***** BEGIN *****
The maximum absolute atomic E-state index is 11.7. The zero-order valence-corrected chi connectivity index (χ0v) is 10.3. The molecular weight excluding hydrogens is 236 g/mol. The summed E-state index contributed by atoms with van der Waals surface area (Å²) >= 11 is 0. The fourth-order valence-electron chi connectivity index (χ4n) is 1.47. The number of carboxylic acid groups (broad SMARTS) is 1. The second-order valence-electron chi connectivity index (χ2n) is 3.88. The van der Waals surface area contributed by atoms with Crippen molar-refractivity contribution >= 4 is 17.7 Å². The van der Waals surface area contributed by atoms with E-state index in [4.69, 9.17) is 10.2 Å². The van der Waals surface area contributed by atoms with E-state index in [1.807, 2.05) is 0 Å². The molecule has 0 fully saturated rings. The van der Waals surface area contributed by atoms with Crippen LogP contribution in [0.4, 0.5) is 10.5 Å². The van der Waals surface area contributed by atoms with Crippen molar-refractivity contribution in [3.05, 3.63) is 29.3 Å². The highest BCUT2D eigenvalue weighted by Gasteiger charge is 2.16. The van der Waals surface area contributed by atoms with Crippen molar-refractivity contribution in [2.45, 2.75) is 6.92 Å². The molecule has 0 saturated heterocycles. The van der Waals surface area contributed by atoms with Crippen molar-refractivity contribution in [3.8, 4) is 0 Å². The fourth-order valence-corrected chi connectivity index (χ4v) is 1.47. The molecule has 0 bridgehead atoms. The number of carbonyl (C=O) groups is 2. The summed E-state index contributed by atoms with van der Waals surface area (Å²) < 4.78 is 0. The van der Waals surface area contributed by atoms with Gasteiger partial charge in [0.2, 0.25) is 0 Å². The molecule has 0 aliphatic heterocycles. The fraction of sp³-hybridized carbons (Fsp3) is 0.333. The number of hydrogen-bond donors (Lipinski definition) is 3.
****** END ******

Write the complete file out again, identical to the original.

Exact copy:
The maximum absolute atomic E-state index is 11.7. The zero-order valence-corrected chi connectivity index (χ0v) is 10.3. The molecular weight excluding hydrogens is 236 g/mol. The summed E-state index contributed by atoms with van der Waals surface area (Å²) >= 11 is 0. The fourth-order valence-electron chi connectivity index (χ4n) is 1.47. The number of carboxylic acid groups (broad SMARTS) is 1. The second-order valence-electron chi connectivity index (χ2n) is 3.88. The van der Waals surface area contributed by atoms with Crippen molar-refractivity contribution >= 4 is 17.7 Å². The van der Waals surface area contributed by atoms with E-state index in [4.69, 9.17) is 10.2 Å². The van der Waals surface area contributed by atoms with E-state index in [1.807, 2.05) is 0 Å². The molecule has 0 fully saturated rings. The van der Waals surface area contributed by atoms with Crippen LogP contribution in [0.4, 0.5) is 10.5 Å². The van der Waals surface area contributed by atoms with Crippen molar-refractivity contribution in [3.05, 3.63) is 29.3 Å². The highest BCUT2D eigenvalue weighted by Gasteiger charge is 2.16. The van der Waals surface area contributed by atoms with Crippen molar-refractivity contribution in [2.45, 2.75) is 6.92 Å². The molecule has 0 saturated heterocycles. The van der Waals surface area contributed by atoms with Crippen molar-refractivity contribution in [3.8, 4) is 0 Å². The fourth-order valence-corrected chi connectivity index (χ4v) is 1.47. The molecule has 0 bridgehead atoms. The number of carbonyl (C=O) groups is 2. The summed E-state index contributed by atoms with van der Waals surface area (Å²) < 4.78 is 0. The van der Waals surface area contributed by atoms with Gasteiger partial charge in [0.2, 0.25) is 0 Å². The molecule has 0 aliphatic heterocycles. The fraction of sp³-hybridized carbons (Fsp3) is 0.333. The number of hydrogen-bond donors (Lipinski definition) is 3.